Responsible journalism amid era of sensationalism advocated in BayLayn 2024

Through a series of talks and competitions, BayLayn 2024 heightened calls against sensationalism and advocated for responsible and ethical journalism.

This year’s Para sa Bayan at Lasalyano (BayLayn), an annual journalism convention by Ang Pahayagang Plaridel, discussed the prevalence of sensational journalism and its deliberate role in manipulating the truth by engaging the emotions of readers. Through a series of talks, workshops, and activities last April 6 in the Manila Campus, the event delved into its theme, “Sensasyonalismo sa Pamamahayag: Etika at Limitasyon ng Paghahatid ng Balita,” and urged young journalists to be agents of ethical journalism.

Participants from various schools joined workshops led by various media practitioners, who gave back-to-basics lectures on their respective journalism categories and insights on journalistic ethics and sensationalized journalism.     

School Paper Adviser Jerwin Tierra of Talipan National High School’s student publication Ang Talipeño opined that sensational stories divide public opinion, warning journalists that it would lessen the credibility of and trust in news outlets.

“Basic structure ang pinakatamang principle—‘yun ang dapat maging sapat lamang na hawak natin to engage our readers kasi the information, the details, and the truth that we have is engaging enough,” Tierra proposed as a way to battle against sensationalizing news.

(…is the correct principle, that is what should suffice enough…)

Balancing creativity with facts is what Philippine Star Content Producer Carlos Miguel Libosada reminded the campus journalists. Libosada cautioned that a lot of writers tend to sacrifice accuracy for the sake of creativity when writing feature articles.  

“Despite the furnishments [or] embellishments, the truth should always be at the center stage,” Libosada said.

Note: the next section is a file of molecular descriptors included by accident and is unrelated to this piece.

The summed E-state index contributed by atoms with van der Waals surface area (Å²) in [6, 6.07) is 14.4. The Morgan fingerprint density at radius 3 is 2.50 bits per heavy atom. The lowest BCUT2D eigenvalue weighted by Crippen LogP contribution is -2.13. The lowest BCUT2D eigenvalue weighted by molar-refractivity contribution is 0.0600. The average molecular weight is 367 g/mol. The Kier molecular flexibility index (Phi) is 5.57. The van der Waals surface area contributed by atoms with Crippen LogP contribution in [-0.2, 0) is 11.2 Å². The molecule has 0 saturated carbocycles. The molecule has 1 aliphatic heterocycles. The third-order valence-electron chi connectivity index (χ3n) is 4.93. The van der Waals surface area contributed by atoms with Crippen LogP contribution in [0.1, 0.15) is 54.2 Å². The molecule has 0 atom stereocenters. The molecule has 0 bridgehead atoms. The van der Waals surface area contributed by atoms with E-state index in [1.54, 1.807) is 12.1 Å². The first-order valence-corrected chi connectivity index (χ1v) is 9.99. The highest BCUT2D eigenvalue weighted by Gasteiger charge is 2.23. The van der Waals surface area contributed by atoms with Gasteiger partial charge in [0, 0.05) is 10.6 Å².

Managing Editor of the Manila Standard Joyce Pañares started BayLayn’s afternoon talks by expressing her dismay with the prevalence in Philippine media of yellow journalism—a market-driven tactic in media outlets through the use of exaggerated, scandalous, or fear-mongering articles to misconstrue facts.

“This kind of information disorder feeds on sensational news kasi the more sensational, the more na napapa-click tayo, the more na naniniwala tayo na itong balitang ito ay tama,” Pañares expounded.

(…we are led to believe that this content is true.)

With sensational narratives being used to exploit the public for profit, she called on campus journalists to stand against these greedy practices and to remind themselves of their duty to put their communities at the forefront of their reportage.

Nagsusulat kayo kasi parte kayo ng isang community, at sa community ninyo may mga istorya na kailangan marinig ng ibang tao. Hindi naman ‘yan kailangan na napaka-komplikado o napaka-rational na stories,” Pañares elaborated. 

(You write stories because you are a part of a community, and in your communities, there are stories that need to be heard. It does not have to be complicated or rational stories.) 

ABS-CBN News Reporter Job Manahan then explored how stories can remain truthful amid differences in source material by “double-checking” the veracity of information people gather, recalling various instances where misinformation can cause fear and confusion. 

The event culminated with an awarding ceremony for individual competitions and publication entries. School publication Ang Niyog from Quezon National High School bagged the event’s top prize and emerged as first place for Pinakamahusay na Publikasyong Pangmag-aaral (Best Student Publication).

Elaizarose Golfo, the associate editor of Quezon Science High School’s school publication, Ang Velocity, won third place for Pinakamahusay na Artikulong Pang-Agham at Teknolohiya (Best Science Article), and shared that the event helped her better understand the impact of truth in her articles as a science reporter.

“When we write, hindi importante na maganda ‘yung balita, pero kung paano natin siya ipinahahayag sa publiko, how we will teach them the truthful news or paano natin mapaparating sa kanila na we need to…move the truth forward,” Golfo emphasized. 

(When we write, it is not important that our news has to be good, but it is on how we deliver our news to the public, how we will teach them the truthful news or how we will convey to them that we need to move the truth forward.)

Christopher Go

By Christopher Go

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